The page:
Google Blogoscoped

Friday, May 7, 2004

Googling Interchangeable Words

I’m interested in how words are getting mixed up together, and how this can make the way for political action.
Let’s say for a minute “wild animal” and “German” would be synonymous; well then sure it would be OK to say “I’m hunting down a German”, because “hunting down a wild animal” is not too unreasonable.

While this example sounds quite unreal at first, replace the words with e.g. “Terror” and “Iraqis”. If the two are used interchangeably by most media and major politicians, then we can also find applying the same concepts to them makes sense. So if I fight against terror, this implies I must start fighting against Iraqis – and in reverse, when fighting against Iraqis, I’m just fighting against terror.

Then we got “Axis of Evil”, “Weapons of Mass Destruction”, “Osama”, and “Saddam” – players in a game of unlimited semiosis which often replace one another.

War Against ...

Google portrays a great portion of news outlets and personal opinion, so I took it to find out more about those “wildcard” words. I added a feature to FindForward to complete a sentence to find the most-used words within.
This is the result for Bush’s War Against ....

*These figures show most pages mentioning “Bush’s War Against” complete this with “Bush’s War Against Iraq”. Second-most used is “terrorism” and “terror”. It also means that “Iraq”, “Terrorism”, “Saddam” and so on are often used not only in the same context, but also in ways they become interchangeable.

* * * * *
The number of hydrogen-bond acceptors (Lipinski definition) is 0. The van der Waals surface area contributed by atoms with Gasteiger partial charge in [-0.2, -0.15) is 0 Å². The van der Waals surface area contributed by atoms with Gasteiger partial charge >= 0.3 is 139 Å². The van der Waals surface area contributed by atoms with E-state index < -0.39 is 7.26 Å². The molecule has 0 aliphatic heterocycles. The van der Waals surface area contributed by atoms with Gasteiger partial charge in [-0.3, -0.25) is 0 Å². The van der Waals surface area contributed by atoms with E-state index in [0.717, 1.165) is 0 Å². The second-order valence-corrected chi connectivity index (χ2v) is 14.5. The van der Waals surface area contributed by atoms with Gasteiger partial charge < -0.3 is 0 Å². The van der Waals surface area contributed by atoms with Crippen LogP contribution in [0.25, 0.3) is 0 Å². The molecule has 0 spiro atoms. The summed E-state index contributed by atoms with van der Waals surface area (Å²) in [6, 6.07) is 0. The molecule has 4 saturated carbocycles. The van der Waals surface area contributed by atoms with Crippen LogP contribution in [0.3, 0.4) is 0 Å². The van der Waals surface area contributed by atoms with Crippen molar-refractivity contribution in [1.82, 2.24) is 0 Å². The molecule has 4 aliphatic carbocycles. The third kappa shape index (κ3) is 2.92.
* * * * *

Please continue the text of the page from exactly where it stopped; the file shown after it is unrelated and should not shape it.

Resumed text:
Then I searched for “War against ...” on

But take “War against ...” as found on

Suddenly, the war against Iraq becomes the major focus. (A web-wide search pushes terrorism to number two spot as well.)

Word Groups

On a less political note, “I like to drink ...” returns the following statistic:

Which means these words can be grouped together(except for “hot” they are all drinks, of course).
Similar if we want to grow such a list from a single word, say “beer”, we could analyze the context of “beer” (e.g. “I like to drink beer”, “I bought a beer”, “drinking beer is good for me”, and so on). Then we could replace “beer” with a wildcard and see what other words appear in those phrases.

Another one; “I Love to ...” gets you:

Note that common words (like “the”, “of”, and so on) are filtered from the result list.
You can also use this new FindForward option to include your own wildcard anywhere in the phrase. This means you can query for “George * Bush”:

If you go for swear words, then “What the * is this” does the job (I’ll spare you the results here). You can also try any other query. Let me know if you come across an especially interesting result list.

Refined Search With More Results

Impossible? The more refined this German-language search becomes, the more results it seems to get (via Magnus Wemmer):

Then again, Google always states result count is only an approximation.


Blog  |  Forum     more >> Archive | Feed | Google's blogs | About


This site unofficially covers Google™ and more with some rights reserved. Join our forum!